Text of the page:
Laslo Boyd: Don’t expect presidential leadership on guns

Given Donald Trump’s track record as president, no one should hope or think that he will play a meaningful role in getting new gun regulations enacted. Even though his office has signaled that he may be open to supporting a very limited bill on background checks that has been introduced in Congress, we should know by now that such a signal means nothing. (fromacertainpointofview)

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Tobacco at 21

Over the last two decades, Maryland has raised the tax on tobacco three times, including a hefty $1 per cigarette pack boost in 2007. Each time, the argument has been the same: Raising the cost of tobacco discourages people, especially the young, from using it. Studies have repeatedly validated that approach. The percentage of high school age Marylanders who smoke has fallen from 12.5 percent in 2011 to 8.7 percent in 2015 while the number who use smokeless tobacco dropped from 7.2 percent to 5.8 percent, according to the Centers for Disease Control and Prevention. (Balt. Sun)

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Trump's latest effort to undermine the ACA makes Maryland action all the more crucial

If the Trump administration’s goal was to increase the ranks of the uninsured, it could scarcely have thought of a better policy than the one it announced Tuesday, in which it expands the short-term insurance plans that are exempt from Affordable Care Act standards. In one stroke, it found a way to make virtually useless plans more available for healthy people while making insurance that actually covers the treatments and services needed by people who are or could become sick more expensive. (Balt. Sun)

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Steuart Pittman: County needs improved planning

When voters elect our next county executive, we have a choice between the pro-growth establishment and our neighborhoods. As the candidate for that office who emerged from a career in nonprofit management, farming and community advocacy, you can guess which side I’m on. I have read in this paper no less than six recent news or opinion pieces on the question of whether, as one writer so eloquently asked, “The tiger can change his stripes.” The tiger is Steve Schuh, and the stripes are his legacy of hard work to reduce fees and obstacles for the developers whose campaign dollars are funding his re-election effort. (Capital)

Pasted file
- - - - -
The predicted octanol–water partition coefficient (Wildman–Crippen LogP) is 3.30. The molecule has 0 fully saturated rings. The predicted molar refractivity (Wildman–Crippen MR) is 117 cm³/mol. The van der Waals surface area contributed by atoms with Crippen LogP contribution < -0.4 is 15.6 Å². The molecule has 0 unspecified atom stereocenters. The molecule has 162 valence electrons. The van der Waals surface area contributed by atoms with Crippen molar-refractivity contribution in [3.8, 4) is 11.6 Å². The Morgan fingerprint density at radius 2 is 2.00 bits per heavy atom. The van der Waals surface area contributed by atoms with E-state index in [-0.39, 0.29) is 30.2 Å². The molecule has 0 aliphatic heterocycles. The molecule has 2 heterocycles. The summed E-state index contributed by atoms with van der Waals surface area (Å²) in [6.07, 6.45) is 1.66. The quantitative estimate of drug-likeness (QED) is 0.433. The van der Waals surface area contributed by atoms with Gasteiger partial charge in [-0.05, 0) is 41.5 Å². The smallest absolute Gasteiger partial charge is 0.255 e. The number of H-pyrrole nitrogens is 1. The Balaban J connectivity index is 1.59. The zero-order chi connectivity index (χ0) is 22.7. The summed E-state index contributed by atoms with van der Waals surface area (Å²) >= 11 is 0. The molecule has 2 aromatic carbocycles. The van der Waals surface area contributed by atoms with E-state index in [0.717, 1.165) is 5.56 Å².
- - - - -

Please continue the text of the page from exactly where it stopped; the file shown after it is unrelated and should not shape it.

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Rodricks: Baltimore should call off the war on drugs

Would Baltimore be better off if we called off the war on drugs? Yes. There would almost certainly be less violence here. The downside: Barring a sudden and significant change in the city’s economic base that could lead to more jobs for men who have been involved in the illegal narcotics trade, we would still have too many neighborhoods with open-air drug markets. But first things first. Let’s deal with the violence. (Balt. Sun)

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February 20 // Daniel Cotzin Burg - Faith leaders: ban crude oil terminals

This Wednesday, I’ll be delivering a message from more than 50 of my fellow Baltimore faith leaders to the City Council: We support a zoning ordinance that will limit crude oil train traffic within our city. I plan to speak first as a rabbi, because the crude oil trains that have been documented traveling through Baltimore are dangerous. I take seriously the teaching from my own Jewish tradition’s great medieval scholar Maimonides that if there is any object that could cause mortal danger, one is required to remove it. (Balt. Sun)

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Carroll should sue opioid manufacturers

Carroll County commissioners last week asked its legal staff to look into whether it would be wise for the county to join many others in Central Maryland and file a lawsuit against the pharmaceutical companies that manufacture and marketed prescription opioid drugs like OxyContin that many believe are at the root of the resurgence of heroin and subsequent addiction epidemic. Our only question is what took so long? (Carr. Co. Times)

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Delegate Dan Morhaim: The real story about Supervised Consumption Facilities for drugs

The article by Brian Griffths of Red Maryland linked to in Monday’s State Roundup about SB288/HB326 has numerous flaws and inaccurate statements. First, I hope we can agree that the opioid crisis is real, that we are opposed to substance abuse, and that these problems needs to be addressed in every way possible, especially by those that are evidence-based. There is no one-size-fits-all approach. Each substance abuser has unique circumstances, and that’s why I support every proven method including long-term treatment, faith-based treatment, medication-assisted treatment, support groups like Narcotics or Alcoholic Anonymous, Crisis Stabilization Centers, and others. (Md. Reporter)

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